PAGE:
BISMARCKâ€”The North Dakota Senate killed a bill on Monday that would have required at least three feet between vehicles and bicycles on the road.
Sen. Gary Lee, R-Casselton, said the bill was brought forward on behalf of bicycle enthusiasts with the intent to create a safer shared roadway and to better define the relationship between cars and bikes.
However, doubt about whether there would be â€œconsistent, meaningfulâ€ enforcement was an issue for the Transportation Committee, Lee said.
Using Department of Transportation grant funds to better educate the public on the matter was determined to be a better alternative, he said.
The bill failed on a 17-29 vote.Â
An amended bill aimed at better protecting student athletes from concussions has a do-pass committee recommendation.
Senate Bill 2281 would require school districts to follow a concussion management program if they sponsor or sanction athletic activities that require students to regularly practice, train and compete.
Students would be removed from practice or competition if they exhibit or report any symptoms of a concussion. They then must be examined by a licensed health care provider and would need written clearance to return to the sport.
The bill also requires coaches to receive biennial training about the nature and risk of concussion, including the risk of play after a concussion or head injury.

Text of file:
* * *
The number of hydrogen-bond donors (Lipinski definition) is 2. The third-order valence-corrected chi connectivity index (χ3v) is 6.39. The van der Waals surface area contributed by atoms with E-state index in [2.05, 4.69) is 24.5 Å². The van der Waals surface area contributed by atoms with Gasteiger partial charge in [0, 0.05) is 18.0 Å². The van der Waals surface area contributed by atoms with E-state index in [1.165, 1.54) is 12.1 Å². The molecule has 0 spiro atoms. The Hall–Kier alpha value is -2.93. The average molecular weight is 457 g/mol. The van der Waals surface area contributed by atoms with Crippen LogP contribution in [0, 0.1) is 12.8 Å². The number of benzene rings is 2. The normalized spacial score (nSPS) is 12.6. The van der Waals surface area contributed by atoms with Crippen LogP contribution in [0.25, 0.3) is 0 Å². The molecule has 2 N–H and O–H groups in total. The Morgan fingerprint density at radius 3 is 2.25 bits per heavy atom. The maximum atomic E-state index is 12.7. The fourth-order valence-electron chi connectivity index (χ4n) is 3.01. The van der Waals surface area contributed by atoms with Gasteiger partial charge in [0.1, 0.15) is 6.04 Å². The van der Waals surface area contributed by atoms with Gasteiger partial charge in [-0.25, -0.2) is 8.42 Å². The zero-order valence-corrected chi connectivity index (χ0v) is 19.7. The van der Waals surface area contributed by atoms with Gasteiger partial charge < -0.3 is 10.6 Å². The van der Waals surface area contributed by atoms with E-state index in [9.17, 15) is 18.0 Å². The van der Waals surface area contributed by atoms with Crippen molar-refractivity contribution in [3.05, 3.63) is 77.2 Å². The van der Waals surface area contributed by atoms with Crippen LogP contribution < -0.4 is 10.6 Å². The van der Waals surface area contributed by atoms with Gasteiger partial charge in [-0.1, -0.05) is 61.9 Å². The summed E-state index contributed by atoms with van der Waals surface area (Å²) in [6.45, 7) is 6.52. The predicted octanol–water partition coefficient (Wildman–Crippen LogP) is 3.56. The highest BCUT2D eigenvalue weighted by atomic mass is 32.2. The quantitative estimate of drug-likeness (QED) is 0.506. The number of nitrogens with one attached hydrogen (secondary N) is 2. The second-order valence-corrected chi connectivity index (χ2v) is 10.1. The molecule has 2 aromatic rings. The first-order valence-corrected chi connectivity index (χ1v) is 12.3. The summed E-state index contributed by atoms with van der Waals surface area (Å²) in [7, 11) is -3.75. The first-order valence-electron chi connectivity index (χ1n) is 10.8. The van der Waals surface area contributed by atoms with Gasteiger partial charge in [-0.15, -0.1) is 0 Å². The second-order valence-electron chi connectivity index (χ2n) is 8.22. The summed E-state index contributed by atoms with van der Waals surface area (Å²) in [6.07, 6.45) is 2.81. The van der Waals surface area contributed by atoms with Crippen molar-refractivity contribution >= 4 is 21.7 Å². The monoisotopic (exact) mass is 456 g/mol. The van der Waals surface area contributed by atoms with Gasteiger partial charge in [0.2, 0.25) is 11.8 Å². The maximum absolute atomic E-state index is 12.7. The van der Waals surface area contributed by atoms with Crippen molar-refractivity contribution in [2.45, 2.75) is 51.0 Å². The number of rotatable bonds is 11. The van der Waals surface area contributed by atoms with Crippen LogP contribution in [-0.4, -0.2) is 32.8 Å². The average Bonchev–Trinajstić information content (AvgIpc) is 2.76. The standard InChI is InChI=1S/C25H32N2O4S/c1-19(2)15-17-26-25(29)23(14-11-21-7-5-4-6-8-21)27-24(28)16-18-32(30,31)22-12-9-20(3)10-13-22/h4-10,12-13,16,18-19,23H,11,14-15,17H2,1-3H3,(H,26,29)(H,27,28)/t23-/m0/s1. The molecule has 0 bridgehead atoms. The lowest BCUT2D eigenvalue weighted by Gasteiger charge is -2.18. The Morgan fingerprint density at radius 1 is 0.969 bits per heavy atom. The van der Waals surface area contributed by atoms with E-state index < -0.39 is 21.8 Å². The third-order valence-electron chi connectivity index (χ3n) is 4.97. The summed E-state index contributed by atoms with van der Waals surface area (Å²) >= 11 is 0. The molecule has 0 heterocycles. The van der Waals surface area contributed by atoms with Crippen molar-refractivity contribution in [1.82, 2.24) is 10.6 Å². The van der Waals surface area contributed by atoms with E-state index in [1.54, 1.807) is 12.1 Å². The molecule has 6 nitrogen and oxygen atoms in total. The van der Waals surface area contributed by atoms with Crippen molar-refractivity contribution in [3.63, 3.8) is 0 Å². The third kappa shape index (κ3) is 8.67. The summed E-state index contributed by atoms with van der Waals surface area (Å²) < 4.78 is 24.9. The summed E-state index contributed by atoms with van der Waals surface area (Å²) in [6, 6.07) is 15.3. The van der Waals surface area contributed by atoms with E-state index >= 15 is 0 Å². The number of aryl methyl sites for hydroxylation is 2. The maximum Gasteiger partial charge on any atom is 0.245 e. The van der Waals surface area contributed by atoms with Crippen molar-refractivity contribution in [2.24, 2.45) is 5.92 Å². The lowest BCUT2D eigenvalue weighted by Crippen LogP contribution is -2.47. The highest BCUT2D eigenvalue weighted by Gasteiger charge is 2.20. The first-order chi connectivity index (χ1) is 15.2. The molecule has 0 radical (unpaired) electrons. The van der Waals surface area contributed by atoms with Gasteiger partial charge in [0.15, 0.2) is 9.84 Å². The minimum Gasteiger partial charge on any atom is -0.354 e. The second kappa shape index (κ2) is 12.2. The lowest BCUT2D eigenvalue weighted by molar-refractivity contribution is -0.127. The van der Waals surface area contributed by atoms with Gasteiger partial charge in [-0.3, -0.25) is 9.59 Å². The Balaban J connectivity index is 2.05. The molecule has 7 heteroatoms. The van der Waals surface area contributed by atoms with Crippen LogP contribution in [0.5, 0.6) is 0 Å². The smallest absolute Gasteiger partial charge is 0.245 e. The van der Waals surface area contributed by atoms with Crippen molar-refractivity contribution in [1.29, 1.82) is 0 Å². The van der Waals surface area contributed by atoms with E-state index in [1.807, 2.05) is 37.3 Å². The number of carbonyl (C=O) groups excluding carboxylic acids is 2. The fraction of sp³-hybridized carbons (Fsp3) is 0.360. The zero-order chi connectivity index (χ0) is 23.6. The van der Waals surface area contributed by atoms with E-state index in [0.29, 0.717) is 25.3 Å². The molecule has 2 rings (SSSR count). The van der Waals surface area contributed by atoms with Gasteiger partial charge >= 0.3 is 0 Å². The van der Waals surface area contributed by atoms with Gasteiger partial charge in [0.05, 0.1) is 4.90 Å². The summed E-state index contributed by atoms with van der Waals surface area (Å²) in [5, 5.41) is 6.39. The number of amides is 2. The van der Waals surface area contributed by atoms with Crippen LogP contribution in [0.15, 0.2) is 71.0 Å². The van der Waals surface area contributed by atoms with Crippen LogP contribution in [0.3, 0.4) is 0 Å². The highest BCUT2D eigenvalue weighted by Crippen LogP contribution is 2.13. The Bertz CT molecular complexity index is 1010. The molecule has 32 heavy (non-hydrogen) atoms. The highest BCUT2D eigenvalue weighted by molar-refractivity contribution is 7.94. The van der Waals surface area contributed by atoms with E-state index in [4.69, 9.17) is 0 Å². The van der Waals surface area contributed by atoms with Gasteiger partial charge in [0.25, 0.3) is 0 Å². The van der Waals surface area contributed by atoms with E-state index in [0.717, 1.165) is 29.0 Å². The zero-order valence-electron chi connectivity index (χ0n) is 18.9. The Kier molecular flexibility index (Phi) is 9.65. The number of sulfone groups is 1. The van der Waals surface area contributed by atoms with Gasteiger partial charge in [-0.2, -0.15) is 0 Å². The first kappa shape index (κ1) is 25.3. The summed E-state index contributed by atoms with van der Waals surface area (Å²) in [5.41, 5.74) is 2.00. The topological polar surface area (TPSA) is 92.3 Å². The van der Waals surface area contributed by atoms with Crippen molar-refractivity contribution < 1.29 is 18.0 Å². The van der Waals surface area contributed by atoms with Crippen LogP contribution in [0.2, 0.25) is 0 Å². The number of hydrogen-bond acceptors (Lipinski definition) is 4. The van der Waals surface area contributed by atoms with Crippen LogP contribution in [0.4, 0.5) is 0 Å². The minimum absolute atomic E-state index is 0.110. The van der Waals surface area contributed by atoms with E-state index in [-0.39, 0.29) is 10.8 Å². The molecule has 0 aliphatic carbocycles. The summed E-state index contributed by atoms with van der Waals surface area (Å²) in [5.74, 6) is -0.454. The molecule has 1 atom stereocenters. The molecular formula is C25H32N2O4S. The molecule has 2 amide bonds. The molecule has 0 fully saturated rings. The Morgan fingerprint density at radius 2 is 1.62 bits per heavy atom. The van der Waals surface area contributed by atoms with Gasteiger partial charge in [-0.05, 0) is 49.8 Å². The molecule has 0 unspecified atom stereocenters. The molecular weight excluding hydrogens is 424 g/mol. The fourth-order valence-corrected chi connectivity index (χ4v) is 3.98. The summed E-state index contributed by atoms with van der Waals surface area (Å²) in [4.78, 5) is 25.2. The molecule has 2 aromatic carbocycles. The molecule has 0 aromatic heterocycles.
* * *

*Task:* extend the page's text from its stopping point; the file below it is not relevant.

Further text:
â€œAs we get our athletes bigger, stronger and faster, we need to do things to ensure that we can deal with the results of those intense interactions on the sports field,â€ Sen. Tim Flakoll, R-Fargo, said.
The amended bill doesnâ€™t require political subdivisions, like park districts, to have similar programs, he said.Â
A bill that would allow businesses to seize fake IDs and turn them over to law enforcement also has a do-pass recommendation.
If there is reasonable belief the ID is being used to unlawfully obtain alcohol, the business can take the ID and must notify law enforcement within 24 hours.
The bill would require law enforcement to respond within 24 hours.Â
The House Education Committee gave a do-not pass recommendation to a bill that would freeze tuition at North Dakota’s public colleges.
The party-line vote had 10 Republicans against the tuition freeze and four Democrats supporting it, said Rep. Corey Mock, D-Grand Forks, the bill sponsor.
The bill is House Bill 1301.Â
North Dakota is one step closer to having the ladybug as the state insect.
A House committee gave the idea a do-pass recommendation, but amended the one-sentence proposal.
It now says, â€œThe convergent lady beetle, hippodamia convergens, commonly known as a ladybug, is the official insect of the state of North Dakota.â€
The previous bill said â€œladybug, coccinella septempunctata.â€